Yellow Afternoons

This is the visual prompt for Magpie Tales this week.

Here is my story.

Maddy was going blind. She had known it for a while. It was as if a piece of thistledown had attached itself to her eyelashes, forcing her to gaze through it. It didn’t bother her initially. The world grew softly filtered. God knows, it needed some of its harshness watered down.

Her mother had gone blind. A genetic defect. Maddy hadn’t bothered to be tested for the gene because she figured you couldn’t mess with genetics. They were the way they were and nothing could change that. What were they going to do if they found the blindness gene? Genetically modify her like a packet of seeds? Maddy didn’t think so.

Despite knowing it was coming the thought of blindness pissed her off. She liked to see what was going on.

If Maddy had to sum up her life she would say: Not much to report. She was a plain, unmarried, inconsequential woman with a tiny flat and a cat. People didn’t notice her. Sometimes it was as if she wasn’t there at all. Now she would be blind to boot. It was as if the universe had gathered up all the saliva in the world just so it could spit on her.

She began to be mad at colour. The cheery joy of it. It was showy, resplendent. In your face. She bought grey paint from the hardware store and painted her entire flat from top to bottom. She kept the curtains at half mast so she couldn’t see the annoying blue of the sky. She threw out all her clothes with patterns, bright colours, opting instead for black. People at work asked her if she had gone minimalist. She shook her head. Monochrome, she said. One colour. Just like the world would be soon.

She met Lucy one afternoon on the stairs. An eight year old girl with long, red hair holding a yellow daffodil. I’m growing a garden, she said. It’ll be all yellow. Yellow is my favourite colour. It is the colour of smiles.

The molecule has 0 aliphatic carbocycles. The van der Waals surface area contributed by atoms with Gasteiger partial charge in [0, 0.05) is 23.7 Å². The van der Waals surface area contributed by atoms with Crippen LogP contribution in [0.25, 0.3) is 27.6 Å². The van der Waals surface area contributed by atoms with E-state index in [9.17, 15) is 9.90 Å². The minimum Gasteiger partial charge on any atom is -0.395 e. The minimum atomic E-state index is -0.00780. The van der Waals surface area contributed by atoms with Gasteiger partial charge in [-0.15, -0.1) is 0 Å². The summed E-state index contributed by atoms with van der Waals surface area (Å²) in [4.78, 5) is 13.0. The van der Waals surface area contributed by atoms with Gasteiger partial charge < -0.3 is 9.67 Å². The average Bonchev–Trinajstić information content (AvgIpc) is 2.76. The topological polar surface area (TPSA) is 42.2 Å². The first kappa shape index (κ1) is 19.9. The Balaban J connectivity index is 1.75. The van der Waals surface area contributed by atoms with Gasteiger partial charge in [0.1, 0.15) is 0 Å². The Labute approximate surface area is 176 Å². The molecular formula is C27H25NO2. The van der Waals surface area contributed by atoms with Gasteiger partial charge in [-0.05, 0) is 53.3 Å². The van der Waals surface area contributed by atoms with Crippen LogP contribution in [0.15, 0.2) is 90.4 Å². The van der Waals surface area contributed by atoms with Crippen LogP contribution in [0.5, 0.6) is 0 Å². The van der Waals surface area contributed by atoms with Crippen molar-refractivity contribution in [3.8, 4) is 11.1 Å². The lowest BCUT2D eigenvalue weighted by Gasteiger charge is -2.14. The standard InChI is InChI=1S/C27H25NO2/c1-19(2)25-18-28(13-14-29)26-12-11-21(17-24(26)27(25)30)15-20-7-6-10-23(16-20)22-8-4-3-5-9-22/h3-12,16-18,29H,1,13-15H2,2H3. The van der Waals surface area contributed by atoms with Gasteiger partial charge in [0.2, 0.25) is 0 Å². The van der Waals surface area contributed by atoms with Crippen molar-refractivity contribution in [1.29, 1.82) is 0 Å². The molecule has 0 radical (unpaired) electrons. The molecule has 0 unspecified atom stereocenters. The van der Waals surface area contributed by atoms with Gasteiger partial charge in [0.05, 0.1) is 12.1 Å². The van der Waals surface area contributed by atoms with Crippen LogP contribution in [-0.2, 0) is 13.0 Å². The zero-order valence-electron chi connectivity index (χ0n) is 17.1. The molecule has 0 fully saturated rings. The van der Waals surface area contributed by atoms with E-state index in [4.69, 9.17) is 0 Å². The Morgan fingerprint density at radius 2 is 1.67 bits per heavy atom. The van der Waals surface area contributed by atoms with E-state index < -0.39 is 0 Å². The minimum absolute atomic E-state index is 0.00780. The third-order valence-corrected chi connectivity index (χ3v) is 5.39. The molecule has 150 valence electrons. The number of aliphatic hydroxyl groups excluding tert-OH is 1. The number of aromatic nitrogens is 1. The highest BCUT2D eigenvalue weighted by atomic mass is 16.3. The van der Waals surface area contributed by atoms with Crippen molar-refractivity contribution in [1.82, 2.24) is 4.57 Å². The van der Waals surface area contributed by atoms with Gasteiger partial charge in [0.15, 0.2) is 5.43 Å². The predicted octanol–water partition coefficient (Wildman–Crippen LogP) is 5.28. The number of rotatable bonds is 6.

Odious child, Maddy thought, with your daffodils and smiles and goddamned colour. You’ve been sent from the Underworld to taunt me, haven’t you?

Lucy’s balcony was adjacent to Maddy’s. Maddy’s cat, George, sat out on the balcony in the afternoons, basking. Maddy could see Lucy’s blasted daffodils as she changed George’s water bowl. She could see Lucy working away every afternoon when she got home from school, filling the corner of Maddy’s eyes with yellow. She was diligent, Maddy had to give her that.

My Mum is dead, Lucy said one afternoon. Maddy hadn’t known Lucy could see her, but she had been so focused on cursing the awful yellow light that was filling the room that she hadn’t thought to stay out of sight. She died of breast cancer. Daffodils were her favourite flower. Now they’re mine. Lucy dug around in a pot for a bit. She sniffed. Maddy thought she might be crying. Do you think my Mum can see my daffodils? she asked. Do you think she can see how beautiful they are?

Maddy’s heart softened. Of course she can see them, she said.

Every afternoon Maddy sat on her balcony with her cat while Lucy worked on her daffodils. The local florist asked if Lucy would consider selling them. Lucy refused. The daffodils are for me and my Mum, she said. And for my friend, Maddy.

Maddy no longer dressed her days in grey. For now she would sit and look at the yellow afternoons that gilded her world. For as long as she had.

34 thoughts on “Yellow Afternoons

  1. You opened my heart with every color of the rainbow. Love your similes (“Genetically modify her like a pack of seeds” works so well with daffodils, life and personal growth). Sel, the conversational style you use here is so believable, I imagined them as if I were watching a short film clip. Fine writing!


  2. I liked the way this story unfolded and how it stresses without saying so, how important it is to enjoy the moment.


    I love your name. Reminds me of Enid Blyton. I really appreciate your point about redemption. Thanks for stopping by!

    Hi GEL:
    That means a lot to me because in my heart of hearts I want to make films rather than write books. You have made my day!

    A friend of mine said to me the other day :’Even when it seems like everything is crap there will always be a sign that everything will be all right.’ I thought of the story after that.


  4. Hi MAMA ZEN: